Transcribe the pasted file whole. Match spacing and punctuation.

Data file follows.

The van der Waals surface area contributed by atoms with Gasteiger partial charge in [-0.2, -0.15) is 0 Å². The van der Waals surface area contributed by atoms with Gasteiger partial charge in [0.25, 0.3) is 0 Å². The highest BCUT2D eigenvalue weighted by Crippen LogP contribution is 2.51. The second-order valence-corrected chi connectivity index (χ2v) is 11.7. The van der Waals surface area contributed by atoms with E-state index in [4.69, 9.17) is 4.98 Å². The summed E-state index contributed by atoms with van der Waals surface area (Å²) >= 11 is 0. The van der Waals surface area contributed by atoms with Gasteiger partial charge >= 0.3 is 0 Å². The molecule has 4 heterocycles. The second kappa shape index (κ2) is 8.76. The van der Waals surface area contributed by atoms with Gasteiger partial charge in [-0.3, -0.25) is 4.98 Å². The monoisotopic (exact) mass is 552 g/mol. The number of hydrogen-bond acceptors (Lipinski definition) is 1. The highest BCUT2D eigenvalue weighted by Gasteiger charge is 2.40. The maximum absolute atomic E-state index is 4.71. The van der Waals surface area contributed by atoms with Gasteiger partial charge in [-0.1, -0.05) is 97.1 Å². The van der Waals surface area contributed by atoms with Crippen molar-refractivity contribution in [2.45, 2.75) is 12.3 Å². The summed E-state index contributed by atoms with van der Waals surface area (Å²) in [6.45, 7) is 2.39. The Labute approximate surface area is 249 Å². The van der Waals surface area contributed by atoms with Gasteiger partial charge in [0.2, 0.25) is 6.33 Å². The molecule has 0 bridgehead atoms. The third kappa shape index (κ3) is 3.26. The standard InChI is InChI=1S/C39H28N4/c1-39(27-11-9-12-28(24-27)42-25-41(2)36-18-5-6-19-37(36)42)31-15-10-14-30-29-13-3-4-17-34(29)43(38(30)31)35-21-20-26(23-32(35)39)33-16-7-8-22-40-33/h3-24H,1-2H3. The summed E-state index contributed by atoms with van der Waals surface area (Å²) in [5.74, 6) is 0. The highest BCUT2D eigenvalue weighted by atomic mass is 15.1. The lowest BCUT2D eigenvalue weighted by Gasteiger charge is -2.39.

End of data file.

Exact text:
The van der Waals surface area contributed by atoms with Gasteiger partial charge in [-0.2, -0.15) is 0 Å². The van der Waals surface area contributed by atoms with Gasteiger partial charge in [0.25, 0.3) is 0 Å². The highest BCUT2D eigenvalue weighted by Crippen LogP contribution is 2.51. The second-order valence-corrected chi connectivity index (χ2v) is 11.7. The van der Waals surface area contributed by atoms with E-state index in [4.69, 9.17) is 4.98 Å². The summed E-state index contributed by atoms with van der Waals surface area (Å²) >= 11 is 0. The van der Waals surface area contributed by atoms with Gasteiger partial charge >= 0.3 is 0 Å². The molecule has 4 heterocycles. The second kappa shape index (κ2) is 8.76. The van der Waals surface area contributed by atoms with Gasteiger partial charge in [-0.3, -0.25) is 4.98 Å². The monoisotopic (exact) mass is 552 g/mol. The number of hydrogen-bond acceptors (Lipinski definition) is 1. The highest BCUT2D eigenvalue weighted by Gasteiger charge is 2.40. The maximum absolute atomic E-state index is 4.71. The van der Waals surface area contributed by atoms with Gasteiger partial charge in [-0.1, -0.05) is 97.1 Å². The van der Waals surface area contributed by atoms with Crippen molar-refractivity contribution in [2.45, 2.75) is 12.3 Å². The summed E-state index contributed by atoms with van der Waals surface area (Å²) in [6.45, 7) is 2.39. The Labute approximate surface area is 249 Å². The van der Waals surface area contributed by atoms with Gasteiger partial charge in [0.2, 0.25) is 6.33 Å². The molecule has 0 bridgehead atoms. The third kappa shape index (κ3) is 3.26. The standard InChI is InChI=1S/C39H28N4/c1-39(27-11-9-12-28(24-27)42-25-41(2)36-18-5-6-19-37(36)42)31-15-10-14-30-29-13-3-4-17-34(29)43(38(30)31)35-21-20-26(23-32(35)39)33-16-7-8-22-40-33/h3-24H,1-2H3. The summed E-state index contributed by atoms with van der Waals surface area (Å²) in [5.74, 6) is 0. The highest BCUT2D eigenvalue weighted by atomic mass is 15.1. The lowest BCUT2D eigenvalue weighted by Gasteiger charge is -2.39.